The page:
The song "Red Moscow" also explores some of these ideas. At its outset, we hear a band of men singing with trumpets leading and flute accompanying them, and then they are joined by a triumphant-sounding chorus of many women and men. The song is a unification of all of the people, an all-rallying hymn for the people lining Kustodiev's streets, as though the silver-helmeted soldiers marching at the bottom of the scene are joined in cadence by the civilians all around them. Again here we encounter the proto-religious, as the song very much resembles a sacred hymn at the same time it is a marching or battle anthem. The same parallels can be drawn to Lenin, the leader against religion while arguably becoming a religious figure himself, in the State non-religious religion. The figure in Kustodiev's painting could well be Lenin himself, as Lenin is often portrayed with steely determination and a fiery beard. As well, Lenin was in the forefront of the Bolshevik revolution. If we are to look at him as not only the leader in Kustodiev's painting, but also the Christ figure in Blok's poem, the religious parallels continue. Lenin as Christ becomes the Messiah for the Bolsheviks, granting them salvation for their evil actions and blessing their benevolent ones. The irony of finding Christ in a "revolutionary" poem becomes no less relevant than the installation of the Party leaders as idols in the society.

Though they are similar, the attitudes of "The Bolshevik" and "The Twelve" are not the same. Visually "The Bolshevik" carries more of a positive sense of unity and idealistic purpose, while "The Twelve" gets mired in gory details of killings and gunplay, with a much more granular focus. Blok's Red guardsmen are more fleshed out and less iconic than Kustodiev's crowds and the man that stands above them, but the rallying cry, the red flag that flies in front of them, is the common thread among all of the works. Of the three pieces of art, I prefer the painting, as it is the most accessible to me. I can't understand the lyrics of "Red Moscow" and thus the context and content are lost on me. Blok's poem is more understandable but still challengingly confusing at times, with somewhat vague symbolism-the question of who or what Christ is in the end, whether it is snow in the wind or the figure of Lenin or something else-and potential losses in translation detracting somewhat from its possible impact. Kustodiev's painting, however, is largely universal in language and relatively straightforward with its symbols, almost iconic. The man with the banner isn't Christ, nor is he snow in the wind, and he doesn't have to be Lenin either. He is there to be the collective will and determination of the Bolsheviks, a formidable force in their single-mindedness as well as ruthlessness, a presence that is greater and far bigger than the small people it embodies. As Blok's poem suggests in III, they intend to "set the world on fire ... all the blood running in the streets." It would be better, then, to not have Blok's empty, blizzard-blown streets to become throughways of blood, but to have the masses in the streets, singing "Red Moscow", rallying at the feet of "The Bolshevik" waving his red banner before them.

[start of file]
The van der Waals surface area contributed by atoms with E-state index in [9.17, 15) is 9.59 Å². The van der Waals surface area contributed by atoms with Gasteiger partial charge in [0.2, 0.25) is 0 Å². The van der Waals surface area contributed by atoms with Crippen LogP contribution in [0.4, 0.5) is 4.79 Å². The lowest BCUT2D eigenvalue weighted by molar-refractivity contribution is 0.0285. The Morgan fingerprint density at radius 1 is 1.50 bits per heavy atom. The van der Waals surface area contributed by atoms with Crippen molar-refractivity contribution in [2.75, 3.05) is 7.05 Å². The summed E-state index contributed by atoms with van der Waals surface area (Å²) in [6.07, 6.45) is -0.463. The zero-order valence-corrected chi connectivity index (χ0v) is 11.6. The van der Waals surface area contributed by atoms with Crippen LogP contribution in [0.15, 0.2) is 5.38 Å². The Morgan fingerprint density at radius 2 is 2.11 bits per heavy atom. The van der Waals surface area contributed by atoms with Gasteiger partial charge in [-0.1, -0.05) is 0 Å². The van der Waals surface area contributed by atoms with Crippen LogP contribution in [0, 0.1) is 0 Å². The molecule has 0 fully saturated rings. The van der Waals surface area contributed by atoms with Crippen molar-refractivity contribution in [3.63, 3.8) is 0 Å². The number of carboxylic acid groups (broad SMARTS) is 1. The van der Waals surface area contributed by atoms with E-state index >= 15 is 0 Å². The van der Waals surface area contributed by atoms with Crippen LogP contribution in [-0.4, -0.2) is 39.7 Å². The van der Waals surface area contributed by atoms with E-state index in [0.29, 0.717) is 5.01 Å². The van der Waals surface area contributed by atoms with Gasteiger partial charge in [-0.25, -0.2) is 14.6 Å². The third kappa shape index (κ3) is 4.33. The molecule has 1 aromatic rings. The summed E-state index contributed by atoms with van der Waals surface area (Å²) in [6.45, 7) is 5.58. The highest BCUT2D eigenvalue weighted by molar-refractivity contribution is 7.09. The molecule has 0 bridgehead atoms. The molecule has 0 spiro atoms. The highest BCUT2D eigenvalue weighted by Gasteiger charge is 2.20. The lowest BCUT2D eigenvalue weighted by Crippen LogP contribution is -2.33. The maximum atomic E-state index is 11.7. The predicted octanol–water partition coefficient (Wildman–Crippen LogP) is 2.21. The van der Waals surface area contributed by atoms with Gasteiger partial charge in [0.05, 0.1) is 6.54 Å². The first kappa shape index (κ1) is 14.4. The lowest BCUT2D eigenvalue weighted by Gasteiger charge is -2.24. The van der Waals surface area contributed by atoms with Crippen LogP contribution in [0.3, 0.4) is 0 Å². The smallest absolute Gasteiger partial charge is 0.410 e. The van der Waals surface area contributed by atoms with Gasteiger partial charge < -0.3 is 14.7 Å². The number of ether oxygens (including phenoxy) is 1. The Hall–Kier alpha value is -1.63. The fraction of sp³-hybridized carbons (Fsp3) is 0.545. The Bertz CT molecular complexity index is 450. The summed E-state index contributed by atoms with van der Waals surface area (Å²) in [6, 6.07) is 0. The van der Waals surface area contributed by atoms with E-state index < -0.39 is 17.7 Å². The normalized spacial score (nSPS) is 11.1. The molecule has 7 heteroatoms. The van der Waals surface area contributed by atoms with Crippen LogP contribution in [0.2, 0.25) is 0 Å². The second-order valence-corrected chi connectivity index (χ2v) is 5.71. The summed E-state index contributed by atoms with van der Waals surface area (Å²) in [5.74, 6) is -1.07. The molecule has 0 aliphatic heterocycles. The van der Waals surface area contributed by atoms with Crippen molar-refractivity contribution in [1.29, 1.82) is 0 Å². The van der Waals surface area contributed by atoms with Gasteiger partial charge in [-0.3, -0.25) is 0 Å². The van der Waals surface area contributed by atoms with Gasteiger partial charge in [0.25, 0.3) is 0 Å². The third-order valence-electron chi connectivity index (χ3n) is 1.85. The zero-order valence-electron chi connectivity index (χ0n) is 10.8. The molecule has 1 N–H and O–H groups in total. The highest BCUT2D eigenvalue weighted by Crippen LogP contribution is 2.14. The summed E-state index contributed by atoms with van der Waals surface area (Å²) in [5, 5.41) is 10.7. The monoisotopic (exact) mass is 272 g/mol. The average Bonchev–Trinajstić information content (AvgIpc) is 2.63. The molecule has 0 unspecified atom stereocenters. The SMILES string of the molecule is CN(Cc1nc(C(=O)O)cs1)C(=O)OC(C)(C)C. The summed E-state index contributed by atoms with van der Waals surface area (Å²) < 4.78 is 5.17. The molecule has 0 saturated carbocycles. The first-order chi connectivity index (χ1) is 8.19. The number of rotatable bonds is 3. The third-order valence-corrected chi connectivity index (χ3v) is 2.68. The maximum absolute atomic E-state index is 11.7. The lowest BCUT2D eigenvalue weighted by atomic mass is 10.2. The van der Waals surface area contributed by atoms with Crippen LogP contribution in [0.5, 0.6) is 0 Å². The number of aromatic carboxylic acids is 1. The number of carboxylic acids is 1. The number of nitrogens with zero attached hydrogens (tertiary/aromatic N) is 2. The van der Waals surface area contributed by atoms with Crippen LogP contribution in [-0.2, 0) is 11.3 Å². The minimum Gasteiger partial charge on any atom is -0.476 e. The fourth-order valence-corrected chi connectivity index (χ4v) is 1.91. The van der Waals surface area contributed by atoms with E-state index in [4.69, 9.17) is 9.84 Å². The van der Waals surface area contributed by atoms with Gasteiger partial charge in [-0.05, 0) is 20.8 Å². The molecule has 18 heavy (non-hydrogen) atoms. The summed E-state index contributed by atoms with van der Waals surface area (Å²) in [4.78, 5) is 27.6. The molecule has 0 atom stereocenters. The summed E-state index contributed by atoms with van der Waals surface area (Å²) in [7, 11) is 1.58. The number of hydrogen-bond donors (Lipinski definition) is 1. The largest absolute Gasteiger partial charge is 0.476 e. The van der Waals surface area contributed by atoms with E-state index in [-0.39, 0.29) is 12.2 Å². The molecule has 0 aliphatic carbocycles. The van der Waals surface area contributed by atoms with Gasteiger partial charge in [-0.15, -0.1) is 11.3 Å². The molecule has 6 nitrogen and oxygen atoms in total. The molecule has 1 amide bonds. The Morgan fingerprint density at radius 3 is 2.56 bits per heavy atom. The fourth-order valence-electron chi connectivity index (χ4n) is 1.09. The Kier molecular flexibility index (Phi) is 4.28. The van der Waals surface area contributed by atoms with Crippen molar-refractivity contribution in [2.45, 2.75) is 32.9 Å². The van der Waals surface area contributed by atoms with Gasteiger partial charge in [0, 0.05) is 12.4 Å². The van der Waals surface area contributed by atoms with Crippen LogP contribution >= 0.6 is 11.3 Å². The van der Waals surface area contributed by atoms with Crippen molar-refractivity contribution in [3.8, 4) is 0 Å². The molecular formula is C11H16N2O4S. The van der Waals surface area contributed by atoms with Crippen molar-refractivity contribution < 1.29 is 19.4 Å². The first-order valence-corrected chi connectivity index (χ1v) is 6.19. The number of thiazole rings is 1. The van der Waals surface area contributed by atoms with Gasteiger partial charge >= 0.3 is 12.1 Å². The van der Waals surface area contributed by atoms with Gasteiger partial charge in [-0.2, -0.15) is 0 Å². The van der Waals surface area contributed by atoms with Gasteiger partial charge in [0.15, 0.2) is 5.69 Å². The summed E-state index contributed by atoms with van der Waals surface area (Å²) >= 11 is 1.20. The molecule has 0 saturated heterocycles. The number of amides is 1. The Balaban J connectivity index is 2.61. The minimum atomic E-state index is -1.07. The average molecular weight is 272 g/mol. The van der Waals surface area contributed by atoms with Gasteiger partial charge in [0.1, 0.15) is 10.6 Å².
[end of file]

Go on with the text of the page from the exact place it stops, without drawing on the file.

Again, not my finest work but there are some choice passages in there that keep me in stitches each time I read them. Especially the one that bandies religion about as effortlessly as some people throw pennies away. Despite its shortcomings, this paper got me an A- in Slavic 211: something about Russian Modernism.

I wanted to copy the Blok poem, but it'd be a lot of typing and its lack of web presence made me think that copying it might be a bad thing to do. However, I have inserted a small copy of "The Bolshevik" below. I think it's a great painting.

Kandinsky's 'The Bolshevik'